A plate glass window shattered in a unused control tower at Ontario International Airport and ceiling tiles broke loose in the main terminal, according to Don Miller, deputy executive director of the Los Angeles Department of Airports.

GTE California officials said three telephone switching centers in Covina, Upland and Mar Vista were knocked out of service for 15 minutes, affecting thousands of customers in the 818 and 714 area code zones, which stretch across the northern side of the Los Angeles metropolitan area and through San Bernardino and Riverside counties.

The quake set off rockslides and cracked pavement across the Southland, crippling a number of roadways just as the evening rush hour began.

A two-inch crack opened up on an off-ramp between Interstate 5 and California 14 in the Newhall area--the same spot where much of the freeway collapsed during the 1971 Sylmar quake.

"We had a rock slide in the Newhall area so they have shut down Soledad Canyon Road, in both directions, east of Shadow Pines," said Sgt. Mike Brey of the California Highway Patrol.

Officials said there were additional slides in the San Gabriel mountains on Mt. Baldy Road, north of Upland, on the Glendora Mountain Road north of Glendora and on California 39, north of Azusa.

Two men were evacuated by helicopter from Angeles National Forest. One suffered a broken arm in the landslide. The condition of the second evacuee was not known, officials said.

Cars, buses and trucks jiggled and bounced as the quake rippled roadways across Southern California. One man reported that a 20,000-pound fire truck driving next to him on a Los Angeles street was bouncing "at least 12 inches off the ground."

At a Los Angeles County Transportation Commission meeting in the downtown Hall of Administration, Supervisor Ed Edelman shouted for everyone to "get down" before taking refuge under his desk. A number of occupants fled the meeting room, but returned moments later, grinning sheepishly, when they realized the threat of damage had passed,

The Los Angeles City Council was finishing a debate on an ethics reform and public campaign financing measure as the quake rumbled through.

"If there's any doubt about how God feels about public financing, this should answer it," Councilman Zev Yaroslavsky quipped after the shaking stopped. Yaroslavsky is a staunch foe of public campaign financing.

Deputy Dist. Atty. Stephen Kay was launching into his testimony in the American Civil Liberties Union's case against the Hawthorne Police Department when the ceiling tiles began to squeak in the courtroom in downtown Los Angeles.

Stunned, the jurors and the defendant stared in fascination at the ceiling, and a few jurors yelled to Superior Court Judge Maurice Hogan, "Where shall we go, where shall we go?"

Before anyone could move, the quake was over.

Dr. William R. Winter and his wife, Phyllis, who live in Juniper Hills, a small community on the north slope of the San Gabriel Mountains, said coyotes in the hills around their house began howling at about 2 p.m, roughly an hour and 45 minutes before the quake.

"They kept it up for "a good hour or so," Phyllis Winter said. "I just wondered why."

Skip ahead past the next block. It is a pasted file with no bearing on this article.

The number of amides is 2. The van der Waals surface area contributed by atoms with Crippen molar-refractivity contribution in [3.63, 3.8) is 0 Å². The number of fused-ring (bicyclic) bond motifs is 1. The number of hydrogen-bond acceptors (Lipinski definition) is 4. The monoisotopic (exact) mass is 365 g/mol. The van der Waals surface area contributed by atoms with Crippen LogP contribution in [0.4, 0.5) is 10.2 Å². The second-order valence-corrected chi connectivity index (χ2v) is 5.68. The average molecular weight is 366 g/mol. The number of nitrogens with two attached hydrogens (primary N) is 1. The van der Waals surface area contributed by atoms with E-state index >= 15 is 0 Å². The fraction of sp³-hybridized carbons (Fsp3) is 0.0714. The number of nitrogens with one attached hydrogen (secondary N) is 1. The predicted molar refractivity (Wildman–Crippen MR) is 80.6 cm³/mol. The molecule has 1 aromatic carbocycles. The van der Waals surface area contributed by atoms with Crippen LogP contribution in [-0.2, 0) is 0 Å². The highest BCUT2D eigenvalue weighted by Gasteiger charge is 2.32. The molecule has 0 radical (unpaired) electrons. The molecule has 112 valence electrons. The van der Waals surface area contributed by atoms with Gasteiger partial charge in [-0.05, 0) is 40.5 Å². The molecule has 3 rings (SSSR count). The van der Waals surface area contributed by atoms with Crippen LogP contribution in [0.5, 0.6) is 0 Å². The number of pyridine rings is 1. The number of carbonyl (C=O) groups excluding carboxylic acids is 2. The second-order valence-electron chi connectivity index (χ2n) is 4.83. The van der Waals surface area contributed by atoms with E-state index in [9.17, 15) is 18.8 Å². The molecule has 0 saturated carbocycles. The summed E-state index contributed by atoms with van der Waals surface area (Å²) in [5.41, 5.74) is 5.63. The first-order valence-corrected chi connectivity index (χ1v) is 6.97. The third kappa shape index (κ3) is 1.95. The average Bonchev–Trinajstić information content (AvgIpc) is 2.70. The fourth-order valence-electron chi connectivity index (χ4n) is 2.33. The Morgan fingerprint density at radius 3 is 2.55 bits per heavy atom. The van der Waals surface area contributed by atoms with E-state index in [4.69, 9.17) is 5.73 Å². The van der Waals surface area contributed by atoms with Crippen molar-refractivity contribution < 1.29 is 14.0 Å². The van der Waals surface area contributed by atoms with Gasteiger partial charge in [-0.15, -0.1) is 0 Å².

HOW TO REACT IN A QUAKE If an earthquake strikes and you are . . . In your home: Do not run outside (most earthquake-related injuries happen outdoors). Get away from windows, mirrors and light fixtures. Watch out for tall bookcases or china cases that might topple. Climb under a table or desk or stand in a doorway if possible. If this isn't possible, crouch against a solid wall. Get into a duck-and-cover position, using sofa cushions or pillows to protect your head. In a car: Pull to the side of the road, if possible, and stop the car. Do not attempt to continue driving. Do not park under trees, light posts or signs. Do not park on or under a bridge. Stay inside your car and get down on the floor. In an office: Get under your desk or in a doorway, if possible. If not, crouch against a solid wall and protect your head with what is available, such as a book, notebook, large handbag, coat or briefcase. Many offices have fake drop-ceiling tiles that are easily shaken loose by quakes, so protecting your head is a must. In a mall or store: Get away from glass store fronts. Do not head for the exits, most of which are glass. Crouch against a solid wall. If you have children, put them against the wall and drape yourself over them in a crouching position. Make as small a target as possible. Do not attempt to use escalators or elevators. In an elevator: Most elevators will automatically stop moving when the shaking starts. When the quake stops, stomp on the floor in an attempt to get someone to hear you. If possible, escape through the trapdoor at the top of the elevator, because there is a danger of fire. In a restaurant: The safest place is under the table, since table-tops are made of sturdy material. Do not attempt to run across the restaurant if you are at a table or booth near the windows--get under the table and protect your head. Many restaurants have objects on the walls that could fly across the room, so getting under your own table is the best bet. In a high-rise building: Get under a desk or stand in a doorway. Stay clear of windows, shelves, cabinets and glass partitions. Most high-rises are built so they will sway with a quake more than you would think, but it is actually a protection to keep them from toppling. Do not run for the exit because the stairways may be broken and/or jammed with people. Do not attempt to use the elevator since the power may have failed. In a parking garage: Do not run. Crouch against a pillar or solid wall, covering your head with your purse, jacket or shopping bags. If in your car, do not attempt to drive. Stay in the car and get down on the floor. In schools: Each school is required by the state to have an earthquake-preparedness plan and to have practiced earthquake drills. Children should get under their desks and cover their heads, and move away from windows if at all possible. The school can provide a copy of its earthquake plans to any parent wishing to see them. In a hospital: Every hospital accredited by the Joint Commission of Hospital Accreditation is required to have an earthquake response plan and practice periodic drills. If you are a patient, you should ask what to do in the event of an earthquake, especially if you are hooked up to an intravenous bottle or other medical equipment. Also ask the hospital personnel what their evacuation plan is. Outdoors or in a rural area: Get to where there are fewest possible hazards from above--away from trees, power poles, light posts, etc. Flying debris is what usually hurts people, so the fewer objects that are around you the better. In the mountains: If possible, get away from trees and rocks and into the brush, which will catch some of the flying debris. Crouch and cover your head with your pack or whatever else is handy. Steer clear of boulders, which can be jarred loose by the quake. Be aware that trails may be wiped out. On the beach: Stay put during the quake--there are very few dangers on the beach. When the shaking stops, get off the beach because a tsunami (a wall of water that can measure up to 40 feet high) may have been triggered. Grab essentials and go to the parking lot. Remember to put on shoes, because there may be broken glass. Source: American Red Cross.